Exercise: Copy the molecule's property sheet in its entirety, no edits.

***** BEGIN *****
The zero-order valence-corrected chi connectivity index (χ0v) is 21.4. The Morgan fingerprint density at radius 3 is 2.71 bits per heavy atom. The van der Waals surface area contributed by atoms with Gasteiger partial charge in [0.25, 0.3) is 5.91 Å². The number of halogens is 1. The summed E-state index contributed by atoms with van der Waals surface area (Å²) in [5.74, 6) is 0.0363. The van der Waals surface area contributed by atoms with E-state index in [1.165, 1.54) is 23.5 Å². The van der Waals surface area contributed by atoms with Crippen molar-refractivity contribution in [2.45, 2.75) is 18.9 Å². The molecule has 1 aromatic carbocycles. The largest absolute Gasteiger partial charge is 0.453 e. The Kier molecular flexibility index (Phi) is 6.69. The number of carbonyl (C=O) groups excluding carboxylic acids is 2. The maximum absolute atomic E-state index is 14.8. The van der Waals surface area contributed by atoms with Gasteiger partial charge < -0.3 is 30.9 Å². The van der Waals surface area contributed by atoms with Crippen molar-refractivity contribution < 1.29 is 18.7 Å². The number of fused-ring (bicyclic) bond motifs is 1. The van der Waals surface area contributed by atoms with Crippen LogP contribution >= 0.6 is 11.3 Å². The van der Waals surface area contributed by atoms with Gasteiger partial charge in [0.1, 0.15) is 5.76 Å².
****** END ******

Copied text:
The zero-order valence-corrected chi connectivity index (χ0v) is 21.4. The Morgan fingerprint density at radius 3 is 2.71 bits per heavy atom. The van der Waals surface area contributed by atoms with Gasteiger partial charge in [0.25, 0.3) is 5.91 Å². The number of halogens is 1. The summed E-state index contributed by atoms with van der Waals surface area (Å²) in [5.74, 6) is 0.0363. The van der Waals surface area contributed by atoms with E-state index in [1.165, 1.54) is 23.5 Å². The van der Waals surface area contributed by atoms with Crippen molar-refractivity contribution in [2.45, 2.75) is 18.9 Å². The molecule has 1 aromatic carbocycles. The largest absolute Gasteiger partial charge is 0.453 e. The Kier molecular flexibility index (Phi) is 6.69. The number of carbonyl (C=O) groups excluding carboxylic acids is 2. The maximum absolute atomic E-state index is 14.8. The van der Waals surface area contributed by atoms with Gasteiger partial charge < -0.3 is 30.9 Å². The van der Waals surface area contributed by atoms with Crippen molar-refractivity contribution < 1.29 is 18.7 Å². The number of fused-ring (bicyclic) bond motifs is 1. The van der Waals surface area contributed by atoms with Crippen LogP contribution >= 0.6 is 11.3 Å². The van der Waals surface area contributed by atoms with Gasteiger partial charge in [0.1, 0.15) is 5.76 Å².